Q: Once the cyber “check-up” is complete, where do SMBs start the process of “cleansing” their cyber and data security practices?

A: A first step is to realize your business is a data business. A manufacturer of widgets is a data company in the widget business; a medical practice, a data company in healthcare. Once you appreciate that as an organization, leadership will more readily budget for cyber protection. Steps cannot be taken unless money is there to pay for them. Start with the low cost, low hanging fruit of employee behavior controls. Match needs with budgets and proceed on a “can afford” basis. Start with basic blocking and tackling and because cybersecurity is a process, you will not have to re-invent any wheels.

Q: How much does it cost to get a check-up and what all is involved?

A: SMBs need to examine the processes by which access to data is deployed and to determine what controls exist. Locking seven doors in a building is no good if an eighth door is open or a window ajar. Obviously, scopes vary with some systems being more critical, sensitive, and complex than others. Therefore, it wouldn’t be prudent to even estimate an expense. What’s most important is that after we assess the engagement we can provide a solution that will add value to your organization.

Q: Is a “check-up” or assessment the same as an SOC report?

A: System and Organizational Controls (SOC) reports are a formalized, independent audit of the effectiveness of your security controls. There are multiple versions of SOC reports, but each report acts to “assure” third parties or boards of directors and the like of the high stakes associated with information security. This type of report is becoming more common as large organizations turn to their vendors and third-party providers to ensure compliance with data security laws and to vouch to their customers that the product or service they deliver is delivered subject to sound cybersecurity practices.

Q: Is it better to get an SOC report or a check-up first?

A: SOC reports are not for every organization and each situation varies. As a general rule, starting your efforts by securing a technical assessment is more economical than launching into a security program assessment or independent SOC report. A technical assessment will identify vulnerabilities within your information technology that can be exploited at any moment—therefore it makes sense to prioritize this type of engagement and harden your systems immediately. Subsequently, or even concurrently, it’s prudent to undergo an assessment of your overall security program. This involves identifying and assessing governance and operational processes. The results of this assessment will allow you to implement any needed processes or strengthen weak ones. It’s not only critical to implement a security program, but to continually evolve and mature it. These assessments will allow our auditors to successfully perform the SOC audit which will provide the third party assurance many customers and business partners seek. SOC reports provide great value internally via routine audits, and externally by boosting credibility, reputation, and marketability.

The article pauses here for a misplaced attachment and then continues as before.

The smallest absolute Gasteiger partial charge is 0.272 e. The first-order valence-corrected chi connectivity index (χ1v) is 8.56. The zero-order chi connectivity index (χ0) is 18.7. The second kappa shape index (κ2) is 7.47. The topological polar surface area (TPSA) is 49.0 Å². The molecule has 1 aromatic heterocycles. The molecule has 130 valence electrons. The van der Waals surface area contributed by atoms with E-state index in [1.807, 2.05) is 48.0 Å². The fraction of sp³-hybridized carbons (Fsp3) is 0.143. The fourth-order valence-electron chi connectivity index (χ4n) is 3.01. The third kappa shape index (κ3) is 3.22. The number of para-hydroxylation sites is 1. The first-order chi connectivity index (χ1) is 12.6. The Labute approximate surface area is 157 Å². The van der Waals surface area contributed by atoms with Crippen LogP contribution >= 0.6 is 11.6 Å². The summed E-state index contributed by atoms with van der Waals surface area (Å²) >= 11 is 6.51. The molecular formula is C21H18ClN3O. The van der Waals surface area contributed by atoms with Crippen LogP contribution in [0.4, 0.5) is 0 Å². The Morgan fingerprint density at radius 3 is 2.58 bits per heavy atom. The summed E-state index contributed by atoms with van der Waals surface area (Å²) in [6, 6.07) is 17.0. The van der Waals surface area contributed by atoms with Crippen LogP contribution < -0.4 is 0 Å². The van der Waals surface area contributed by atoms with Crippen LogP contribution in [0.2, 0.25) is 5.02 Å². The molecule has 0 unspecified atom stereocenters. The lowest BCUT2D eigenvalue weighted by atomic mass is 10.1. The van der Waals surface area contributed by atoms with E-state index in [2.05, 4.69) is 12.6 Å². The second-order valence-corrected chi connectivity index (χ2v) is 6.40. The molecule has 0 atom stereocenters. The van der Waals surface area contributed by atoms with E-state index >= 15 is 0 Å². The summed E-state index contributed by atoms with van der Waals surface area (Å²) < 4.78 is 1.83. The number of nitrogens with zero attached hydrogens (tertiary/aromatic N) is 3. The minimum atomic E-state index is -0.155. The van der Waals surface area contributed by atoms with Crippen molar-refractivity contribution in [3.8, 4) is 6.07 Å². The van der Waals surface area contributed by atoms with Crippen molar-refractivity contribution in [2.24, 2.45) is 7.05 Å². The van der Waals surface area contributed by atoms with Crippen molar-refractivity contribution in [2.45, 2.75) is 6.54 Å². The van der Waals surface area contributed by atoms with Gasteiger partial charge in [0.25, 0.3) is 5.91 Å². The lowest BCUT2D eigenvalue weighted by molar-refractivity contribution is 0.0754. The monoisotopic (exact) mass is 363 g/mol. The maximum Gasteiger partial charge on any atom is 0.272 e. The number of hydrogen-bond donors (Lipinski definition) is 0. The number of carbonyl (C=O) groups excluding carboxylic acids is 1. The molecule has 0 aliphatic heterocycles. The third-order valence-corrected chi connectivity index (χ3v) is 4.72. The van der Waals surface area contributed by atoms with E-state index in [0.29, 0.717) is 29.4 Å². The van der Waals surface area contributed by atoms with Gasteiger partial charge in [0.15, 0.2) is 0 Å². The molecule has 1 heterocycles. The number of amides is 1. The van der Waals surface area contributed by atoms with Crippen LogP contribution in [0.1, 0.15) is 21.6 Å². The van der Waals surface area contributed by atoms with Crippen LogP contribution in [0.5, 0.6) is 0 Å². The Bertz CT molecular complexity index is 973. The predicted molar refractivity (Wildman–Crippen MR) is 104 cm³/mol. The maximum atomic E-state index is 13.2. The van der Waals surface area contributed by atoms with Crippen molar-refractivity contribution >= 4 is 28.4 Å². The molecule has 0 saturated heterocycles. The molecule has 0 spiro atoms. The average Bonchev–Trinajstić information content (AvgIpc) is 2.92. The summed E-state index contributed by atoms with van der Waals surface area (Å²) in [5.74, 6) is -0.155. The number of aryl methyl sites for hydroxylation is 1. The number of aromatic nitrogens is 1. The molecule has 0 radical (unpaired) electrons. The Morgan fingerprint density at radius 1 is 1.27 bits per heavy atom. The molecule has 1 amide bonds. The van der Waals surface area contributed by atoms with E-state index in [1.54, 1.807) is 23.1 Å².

Q: How long do you expect the phenomenon of cybercrime to continue?

A: As long as the human race continues to reduce aspects of life to data, there will always be people looking to pilfer that information and a matching need to apply vigilant measures to protect it.

About the Author(s)

Steven Franckhauser is a Senior Director working out of the Columbus, Ohio and Pittsburgh, Pennsylvania offices of HBK. He joined HBK in 2011 and works with both the Risk Advisory/Cybersecurity and Energy divisions of the firm.

He is an adjunct Professor of Law at the Duquesne University School of Law, where he teaches business planning and cyber security courses. Steve contributes to the Penn State Extension programs on Shale development, is an adjunct Professor at Penn State University's Beaver campus in Monaca, Penn., and has been a guest lecturer on shale energy and renewable energy at The Ohio State University Fisher School of Business and the School of Arts and Sciences. He is also a past recipient of the “Who’s Who in Energy” by the Pittsburgh Business Times.

He serves on various industry-related boards and is a frequent lecturer and speaker on the economic development and opportunities provided by shale energy, as well as on topics related to the importance and development of Cybersecurity best practices, regulations and standards as they relate to businesses and individuals.

Matthew J. Schiavone is a Senior Manager in HBK’s Quality Control department and works primarily in the Pittsburgh, Pennsylvania office. He specializes in risk advisory services, system and organization control (SOC) reporting, internal controls, IT audit, information security, and cyber security for all types of industries.

Hill, Barth & King LLC has prepared this material for informational purposes only. Any tax advice contained in this communication (including any attachments) is not intended or written to be used, and cannot be used, for the purpose of (i) avoiding penalties under the Internal Revenue Code or under any state or local tax law or (ii) promoting, marketing or recommending to another party any transaction or matter addressed herein. Please do not hesitate to contact us if you have any questions regarding the matter.